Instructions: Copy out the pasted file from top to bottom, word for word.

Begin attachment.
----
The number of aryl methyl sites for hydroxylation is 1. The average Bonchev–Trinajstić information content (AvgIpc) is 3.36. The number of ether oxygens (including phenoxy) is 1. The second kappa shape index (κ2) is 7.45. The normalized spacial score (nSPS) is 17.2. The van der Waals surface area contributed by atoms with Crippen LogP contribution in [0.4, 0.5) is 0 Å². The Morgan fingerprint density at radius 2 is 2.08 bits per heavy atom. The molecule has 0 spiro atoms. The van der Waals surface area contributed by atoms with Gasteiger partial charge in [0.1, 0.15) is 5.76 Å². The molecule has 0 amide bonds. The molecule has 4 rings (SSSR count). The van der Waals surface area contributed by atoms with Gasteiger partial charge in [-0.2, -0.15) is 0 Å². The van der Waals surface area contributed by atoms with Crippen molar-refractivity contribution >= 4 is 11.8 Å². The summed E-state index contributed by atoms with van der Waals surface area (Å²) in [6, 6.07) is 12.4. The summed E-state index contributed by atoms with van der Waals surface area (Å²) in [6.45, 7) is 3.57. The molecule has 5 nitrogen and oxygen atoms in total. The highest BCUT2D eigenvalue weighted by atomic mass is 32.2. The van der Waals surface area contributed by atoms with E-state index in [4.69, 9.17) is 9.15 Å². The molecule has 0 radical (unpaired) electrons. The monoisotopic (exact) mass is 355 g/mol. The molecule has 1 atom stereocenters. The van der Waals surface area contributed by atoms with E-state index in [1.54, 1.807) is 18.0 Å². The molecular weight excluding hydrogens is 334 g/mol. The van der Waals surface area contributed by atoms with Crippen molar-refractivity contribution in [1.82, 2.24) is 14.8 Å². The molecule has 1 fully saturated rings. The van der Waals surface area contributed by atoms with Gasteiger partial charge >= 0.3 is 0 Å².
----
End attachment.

The number of aryl methyl sites for hydroxylation is 1. The average Bonchev–Trinajstić information content (AvgIpc) is 3.36. The number of ether oxygens (including phenoxy) is 1. The second kappa shape index (κ2) is 7.45. The normalized spacial score (nSPS) is 17.2. The van der Waals surface area contributed by atoms with Crippen LogP contribution in [0.4, 0.5) is 0 Å². The Morgan fingerprint density at radius 2 is 2.08 bits per heavy atom. The molecule has 0 spiro atoms. The van der Waals surface area contributed by atoms with Gasteiger partial charge in [0.1, 0.15) is 5.76 Å². The molecule has 0 amide bonds. The molecule has 4 rings (SSSR count). The van der Waals surface area contributed by atoms with Gasteiger partial charge in [-0.2, -0.15) is 0 Å². The van der Waals surface area contributed by atoms with Crippen molar-refractivity contribution >= 4 is 11.8 Å². The summed E-state index contributed by atoms with van der Waals surface area (Å²) in [6, 6.07) is 12.4. The summed E-state index contributed by atoms with van der Waals surface area (Å²) in [6.45, 7) is 3.57. The molecule has 5 nitrogen and oxygen atoms in total. The highest BCUT2D eigenvalue weighted by atomic mass is 32.2. The van der Waals surface area contributed by atoms with E-state index in [4.69, 9.17) is 9.15 Å². The molecule has 0 radical (unpaired) electrons. The monoisotopic (exact) mass is 355 g/mol. The molecule has 1 atom stereocenters. The van der Waals surface area contributed by atoms with E-state index in [1.54, 1.807) is 18.0 Å². The molecular weight excluding hydrogens is 334 g/mol. The van der Waals surface area contributed by atoms with Crippen molar-refractivity contribution in [1.82, 2.24) is 14.8 Å². The molecule has 1 fully saturated rings. The van der Waals surface area contributed by atoms with Gasteiger partial charge >= 0.3 is 0 Å².